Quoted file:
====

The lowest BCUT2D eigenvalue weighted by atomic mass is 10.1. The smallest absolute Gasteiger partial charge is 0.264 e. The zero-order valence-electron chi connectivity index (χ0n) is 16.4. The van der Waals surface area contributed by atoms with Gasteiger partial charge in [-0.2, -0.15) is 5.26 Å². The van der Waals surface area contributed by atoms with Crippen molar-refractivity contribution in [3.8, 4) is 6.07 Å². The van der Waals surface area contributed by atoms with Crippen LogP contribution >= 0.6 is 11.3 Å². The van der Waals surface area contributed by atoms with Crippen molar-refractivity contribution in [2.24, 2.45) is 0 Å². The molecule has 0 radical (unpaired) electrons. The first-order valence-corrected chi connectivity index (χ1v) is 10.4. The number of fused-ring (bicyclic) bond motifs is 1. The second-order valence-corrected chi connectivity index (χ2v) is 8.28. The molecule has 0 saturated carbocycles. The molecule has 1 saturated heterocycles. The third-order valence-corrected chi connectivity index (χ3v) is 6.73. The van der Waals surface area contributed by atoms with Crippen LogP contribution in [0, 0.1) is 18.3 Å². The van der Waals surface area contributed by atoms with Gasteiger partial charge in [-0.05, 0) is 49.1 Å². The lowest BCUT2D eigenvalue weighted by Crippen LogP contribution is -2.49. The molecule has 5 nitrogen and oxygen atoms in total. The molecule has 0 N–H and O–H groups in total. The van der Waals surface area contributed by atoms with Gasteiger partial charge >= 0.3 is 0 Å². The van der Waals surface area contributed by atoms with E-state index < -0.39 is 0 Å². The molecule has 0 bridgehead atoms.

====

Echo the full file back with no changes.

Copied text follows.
The lowest BCUT2D eigenvalue weighted by atomic mass is 10.1. The smallest absolute Gasteiger partial charge is 0.264 e. The zero-order valence-electron chi connectivity index (χ0n) is 16.4. The van der Waals surface area contributed by atoms with Gasteiger partial charge in [-0.2, -0.15) is 5.26 Å². The van der Waals surface area contributed by atoms with Crippen molar-refractivity contribution in [3.8, 4) is 6.07 Å². The van der Waals surface area contributed by atoms with Crippen LogP contribution >= 0.6 is 11.3 Å². The van der Waals surface area contributed by atoms with Crippen molar-refractivity contribution in [2.24, 2.45) is 0 Å². The molecule has 0 radical (unpaired) electrons. The first-order valence-corrected chi connectivity index (χ1v) is 10.4. The number of fused-ring (bicyclic) bond motifs is 1. The second-order valence-corrected chi connectivity index (χ2v) is 8.28. The molecule has 0 saturated carbocycles. The molecule has 1 saturated heterocycles. The third-order valence-corrected chi connectivity index (χ3v) is 6.73. The van der Waals surface area contributed by atoms with Crippen LogP contribution in [0, 0.1) is 18.3 Å². The van der Waals surface area contributed by atoms with Gasteiger partial charge in [-0.05, 0) is 49.1 Å². The lowest BCUT2D eigenvalue weighted by Crippen LogP contribution is -2.49. The molecule has 5 nitrogen and oxygen atoms in total. The molecule has 0 N–H and O–H groups in total. The van der Waals surface area contributed by atoms with Gasteiger partial charge >= 0.3 is 0 Å². The van der Waals surface area contributed by atoms with E-state index < -0.39 is 0 Å². The molecule has 0 bridgehead atoms.